We’ve studied the generation that gets lots of its news from comedy shows and found that this makes them 23 percent more likely to feel cynical about politics. We’ve seen the alt-right use the veneer of irony to lend plausible deniability to the worst kinds of racism and anti-Semitism. (The mascot of neo-Nazism is no longer a skinhead or a goose-stepping soldier; it’s a smirking cartoon frog.) And we’ve all seen the “hedonic treadmill” at work: such an onslaught of jokes coming at us every day via advertising, binged TV, and social media that we no longer derive the pleasure from them that we once did. We might type “lol,” but we’re not laughing out loud. At best, we’re briefly thinking, “OK, that’s pretty funny” before clicking away.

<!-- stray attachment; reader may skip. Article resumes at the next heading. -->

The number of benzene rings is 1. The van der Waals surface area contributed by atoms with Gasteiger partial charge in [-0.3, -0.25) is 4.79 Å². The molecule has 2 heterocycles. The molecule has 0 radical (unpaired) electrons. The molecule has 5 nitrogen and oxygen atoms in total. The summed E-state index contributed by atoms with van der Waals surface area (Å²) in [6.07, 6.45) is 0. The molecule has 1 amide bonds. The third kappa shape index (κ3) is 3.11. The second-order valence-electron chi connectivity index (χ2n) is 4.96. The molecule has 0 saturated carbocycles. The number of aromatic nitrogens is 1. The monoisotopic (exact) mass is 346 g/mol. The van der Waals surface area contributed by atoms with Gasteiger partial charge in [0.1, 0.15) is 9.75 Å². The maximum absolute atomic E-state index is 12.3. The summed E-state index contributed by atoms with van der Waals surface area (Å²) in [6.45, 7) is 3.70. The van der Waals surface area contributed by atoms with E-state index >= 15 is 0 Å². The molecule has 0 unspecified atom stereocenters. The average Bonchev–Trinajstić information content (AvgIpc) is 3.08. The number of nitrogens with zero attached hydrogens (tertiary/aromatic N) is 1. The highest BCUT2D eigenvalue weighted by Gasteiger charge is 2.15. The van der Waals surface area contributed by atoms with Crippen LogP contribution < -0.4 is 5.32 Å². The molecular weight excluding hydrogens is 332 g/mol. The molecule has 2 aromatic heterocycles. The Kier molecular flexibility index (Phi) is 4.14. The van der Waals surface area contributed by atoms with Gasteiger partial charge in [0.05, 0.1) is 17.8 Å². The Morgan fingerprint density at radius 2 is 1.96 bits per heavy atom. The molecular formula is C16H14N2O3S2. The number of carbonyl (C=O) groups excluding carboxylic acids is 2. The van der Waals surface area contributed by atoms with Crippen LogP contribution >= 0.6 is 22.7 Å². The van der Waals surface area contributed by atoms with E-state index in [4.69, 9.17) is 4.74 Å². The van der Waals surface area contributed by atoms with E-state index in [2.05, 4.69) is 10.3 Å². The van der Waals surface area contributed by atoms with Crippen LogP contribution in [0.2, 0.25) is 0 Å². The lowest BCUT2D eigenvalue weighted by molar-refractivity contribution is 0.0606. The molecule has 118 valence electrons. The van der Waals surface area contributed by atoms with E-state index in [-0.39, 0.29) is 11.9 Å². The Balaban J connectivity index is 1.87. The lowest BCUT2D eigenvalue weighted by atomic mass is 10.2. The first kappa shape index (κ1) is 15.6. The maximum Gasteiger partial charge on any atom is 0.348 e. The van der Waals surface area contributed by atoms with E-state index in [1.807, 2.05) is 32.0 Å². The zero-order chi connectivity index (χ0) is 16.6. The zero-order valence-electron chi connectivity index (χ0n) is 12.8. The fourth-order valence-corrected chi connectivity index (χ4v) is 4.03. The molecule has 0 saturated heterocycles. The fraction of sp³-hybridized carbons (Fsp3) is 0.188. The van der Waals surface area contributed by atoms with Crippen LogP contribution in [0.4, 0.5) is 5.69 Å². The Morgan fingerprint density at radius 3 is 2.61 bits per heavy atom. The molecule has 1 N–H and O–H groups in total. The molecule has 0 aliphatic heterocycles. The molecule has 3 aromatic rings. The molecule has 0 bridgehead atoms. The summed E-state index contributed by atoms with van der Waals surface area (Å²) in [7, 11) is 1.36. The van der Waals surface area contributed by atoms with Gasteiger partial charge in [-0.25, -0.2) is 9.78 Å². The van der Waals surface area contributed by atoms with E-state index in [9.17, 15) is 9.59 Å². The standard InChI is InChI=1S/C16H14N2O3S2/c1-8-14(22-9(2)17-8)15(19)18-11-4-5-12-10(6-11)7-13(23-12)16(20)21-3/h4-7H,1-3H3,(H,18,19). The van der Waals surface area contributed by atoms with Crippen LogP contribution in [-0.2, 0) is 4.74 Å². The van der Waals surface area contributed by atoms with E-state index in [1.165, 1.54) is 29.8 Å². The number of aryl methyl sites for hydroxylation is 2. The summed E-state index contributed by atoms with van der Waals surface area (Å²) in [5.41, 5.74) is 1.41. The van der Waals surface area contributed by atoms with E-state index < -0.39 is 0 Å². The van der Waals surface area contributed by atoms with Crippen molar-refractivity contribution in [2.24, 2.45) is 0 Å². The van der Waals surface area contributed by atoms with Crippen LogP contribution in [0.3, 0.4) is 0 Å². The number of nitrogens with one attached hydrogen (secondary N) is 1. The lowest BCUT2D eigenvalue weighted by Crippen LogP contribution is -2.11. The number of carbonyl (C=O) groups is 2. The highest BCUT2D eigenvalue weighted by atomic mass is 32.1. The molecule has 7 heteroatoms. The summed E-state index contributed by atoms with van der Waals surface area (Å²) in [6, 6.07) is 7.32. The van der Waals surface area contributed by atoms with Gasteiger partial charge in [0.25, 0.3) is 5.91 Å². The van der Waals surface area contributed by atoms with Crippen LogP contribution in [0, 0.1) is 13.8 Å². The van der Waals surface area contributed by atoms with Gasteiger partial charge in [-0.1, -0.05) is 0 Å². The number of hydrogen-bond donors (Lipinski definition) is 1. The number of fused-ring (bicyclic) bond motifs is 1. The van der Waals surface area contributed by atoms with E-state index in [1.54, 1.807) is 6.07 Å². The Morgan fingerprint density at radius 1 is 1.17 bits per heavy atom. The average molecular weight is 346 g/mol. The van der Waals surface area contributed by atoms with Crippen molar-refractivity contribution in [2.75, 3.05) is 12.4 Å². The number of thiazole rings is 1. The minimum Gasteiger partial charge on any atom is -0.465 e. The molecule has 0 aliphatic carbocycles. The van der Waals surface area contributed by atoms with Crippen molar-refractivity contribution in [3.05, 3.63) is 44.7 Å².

We’ve had to grapple with political candidates and powerful institutions using larger-than-life clowning to distract from their own shortcomings. In 2016, Donald Trump’s rambling rallies and insult comedy were so popular with crowds that a visibly uncomfortable Marco Rubio tried adding spray-tan and penis-size jokes to his stump speech. It was difficult to watch without cringing.
I get the same queasy feeling when I see people interacting delightedly with the jokey online accounts of their favorite multinational brands.